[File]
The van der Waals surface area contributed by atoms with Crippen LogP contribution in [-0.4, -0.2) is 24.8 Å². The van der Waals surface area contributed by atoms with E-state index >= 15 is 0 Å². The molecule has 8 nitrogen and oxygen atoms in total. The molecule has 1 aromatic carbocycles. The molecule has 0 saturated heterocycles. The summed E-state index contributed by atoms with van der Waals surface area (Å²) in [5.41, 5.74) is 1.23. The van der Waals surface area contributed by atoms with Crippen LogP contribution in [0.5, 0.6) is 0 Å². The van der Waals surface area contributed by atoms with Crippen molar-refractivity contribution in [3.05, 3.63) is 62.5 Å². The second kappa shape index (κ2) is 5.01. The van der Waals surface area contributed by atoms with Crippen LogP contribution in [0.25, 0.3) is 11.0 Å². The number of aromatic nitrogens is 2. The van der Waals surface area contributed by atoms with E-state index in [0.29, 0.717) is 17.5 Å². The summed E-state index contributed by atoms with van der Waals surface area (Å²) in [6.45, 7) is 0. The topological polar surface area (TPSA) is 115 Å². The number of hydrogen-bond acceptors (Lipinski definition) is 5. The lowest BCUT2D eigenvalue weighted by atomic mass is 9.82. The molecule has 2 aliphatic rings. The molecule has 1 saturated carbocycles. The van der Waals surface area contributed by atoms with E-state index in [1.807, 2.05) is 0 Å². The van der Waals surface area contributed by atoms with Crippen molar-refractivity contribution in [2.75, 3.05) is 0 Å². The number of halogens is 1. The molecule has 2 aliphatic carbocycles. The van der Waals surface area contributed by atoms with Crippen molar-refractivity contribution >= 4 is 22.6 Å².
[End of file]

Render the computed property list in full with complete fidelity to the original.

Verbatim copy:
The van der Waals surface area contributed by atoms with Crippen LogP contribution in [-0.4, -0.2) is 24.8 Å². The van der Waals surface area contributed by atoms with E-state index >= 15 is 0 Å². The molecule has 8 nitrogen and oxygen atoms in total. The molecule has 1 aromatic carbocycles. The molecule has 0 saturated heterocycles. The summed E-state index contributed by atoms with van der Waals surface area (Å²) in [5.41, 5.74) is 1.23. The van der Waals surface area contributed by atoms with Crippen LogP contribution in [0.5, 0.6) is 0 Å². The van der Waals surface area contributed by atoms with Crippen molar-refractivity contribution in [3.05, 3.63) is 62.5 Å². The second kappa shape index (κ2) is 5.01. The van der Waals surface area contributed by atoms with Crippen LogP contribution in [0.25, 0.3) is 11.0 Å². The number of aromatic nitrogens is 2. The van der Waals surface area contributed by atoms with E-state index in [0.29, 0.717) is 17.5 Å². The summed E-state index contributed by atoms with van der Waals surface area (Å²) in [6.45, 7) is 0. The topological polar surface area (TPSA) is 115 Å². The number of hydrogen-bond acceptors (Lipinski definition) is 5. The lowest BCUT2D eigenvalue weighted by atomic mass is 9.82. The molecule has 2 aliphatic rings. The molecule has 1 saturated carbocycles. The van der Waals surface area contributed by atoms with E-state index in [1.807, 2.05) is 0 Å². The van der Waals surface area contributed by atoms with Crippen molar-refractivity contribution in [2.75, 3.05) is 0 Å². The number of halogens is 1. The molecule has 2 aliphatic carbocycles. The van der Waals surface area contributed by atoms with Crippen molar-refractivity contribution >= 4 is 22.6 Å².